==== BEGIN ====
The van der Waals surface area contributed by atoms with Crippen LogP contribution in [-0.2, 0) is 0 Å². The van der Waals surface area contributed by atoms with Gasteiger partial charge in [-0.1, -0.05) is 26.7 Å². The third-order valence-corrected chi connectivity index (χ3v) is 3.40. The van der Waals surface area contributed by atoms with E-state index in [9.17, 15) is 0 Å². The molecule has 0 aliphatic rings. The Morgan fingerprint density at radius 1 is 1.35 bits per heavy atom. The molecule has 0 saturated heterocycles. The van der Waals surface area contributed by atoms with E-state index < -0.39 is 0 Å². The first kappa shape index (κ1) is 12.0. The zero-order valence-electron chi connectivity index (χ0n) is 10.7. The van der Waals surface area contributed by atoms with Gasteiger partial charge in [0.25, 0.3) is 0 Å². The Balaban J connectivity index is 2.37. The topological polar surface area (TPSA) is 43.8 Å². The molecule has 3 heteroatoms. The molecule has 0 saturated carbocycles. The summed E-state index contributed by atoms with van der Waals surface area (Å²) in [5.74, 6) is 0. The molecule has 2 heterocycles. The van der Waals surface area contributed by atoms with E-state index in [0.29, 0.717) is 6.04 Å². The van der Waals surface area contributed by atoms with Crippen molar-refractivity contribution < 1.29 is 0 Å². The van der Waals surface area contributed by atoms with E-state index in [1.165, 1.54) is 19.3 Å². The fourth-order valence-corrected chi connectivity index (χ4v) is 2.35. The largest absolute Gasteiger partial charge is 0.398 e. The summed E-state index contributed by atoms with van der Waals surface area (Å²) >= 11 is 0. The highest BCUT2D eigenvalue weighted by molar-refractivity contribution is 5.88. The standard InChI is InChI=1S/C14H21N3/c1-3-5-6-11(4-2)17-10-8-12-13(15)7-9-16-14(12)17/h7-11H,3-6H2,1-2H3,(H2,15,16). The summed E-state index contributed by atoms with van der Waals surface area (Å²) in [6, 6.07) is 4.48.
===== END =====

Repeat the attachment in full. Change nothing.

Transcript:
The van der Waals surface area contributed by atoms with Crippen LogP contribution in [-0.2, 0) is 0 Å². The van der Waals surface area contributed by atoms with Gasteiger partial charge in [-0.1, -0.05) is 26.7 Å². The third-order valence-corrected chi connectivity index (χ3v) is 3.40. The van der Waals surface area contributed by atoms with E-state index in [9.17, 15) is 0 Å². The molecule has 0 aliphatic rings. The Morgan fingerprint density at radius 1 is 1.35 bits per heavy atom. The molecule has 0 saturated heterocycles. The van der Waals surface area contributed by atoms with E-state index < -0.39 is 0 Å². The first kappa shape index (κ1) is 12.0. The zero-order valence-electron chi connectivity index (χ0n) is 10.7. The van der Waals surface area contributed by atoms with Gasteiger partial charge in [0.25, 0.3) is 0 Å². The Balaban J connectivity index is 2.37. The topological polar surface area (TPSA) is 43.8 Å². The molecule has 3 heteroatoms. The molecule has 0 saturated carbocycles. The summed E-state index contributed by atoms with van der Waals surface area (Å²) in [5.74, 6) is 0. The molecule has 2 heterocycles. The van der Waals surface area contributed by atoms with E-state index in [0.29, 0.717) is 6.04 Å². The van der Waals surface area contributed by atoms with Crippen molar-refractivity contribution < 1.29 is 0 Å². The van der Waals surface area contributed by atoms with E-state index in [1.165, 1.54) is 19.3 Å². The fourth-order valence-corrected chi connectivity index (χ4v) is 2.35. The largest absolute Gasteiger partial charge is 0.398 e. The summed E-state index contributed by atoms with van der Waals surface area (Å²) >= 11 is 0. The highest BCUT2D eigenvalue weighted by molar-refractivity contribution is 5.88. The standard InChI is InChI=1S/C14H21N3/c1-3-5-6-11(4-2)17-10-8-12-13(15)7-9-16-14(12)17/h7-11H,3-6H2,1-2H3,(H2,15,16). The summed E-state index contributed by atoms with van der Waals surface area (Å²) in [6, 6.07) is 4.48.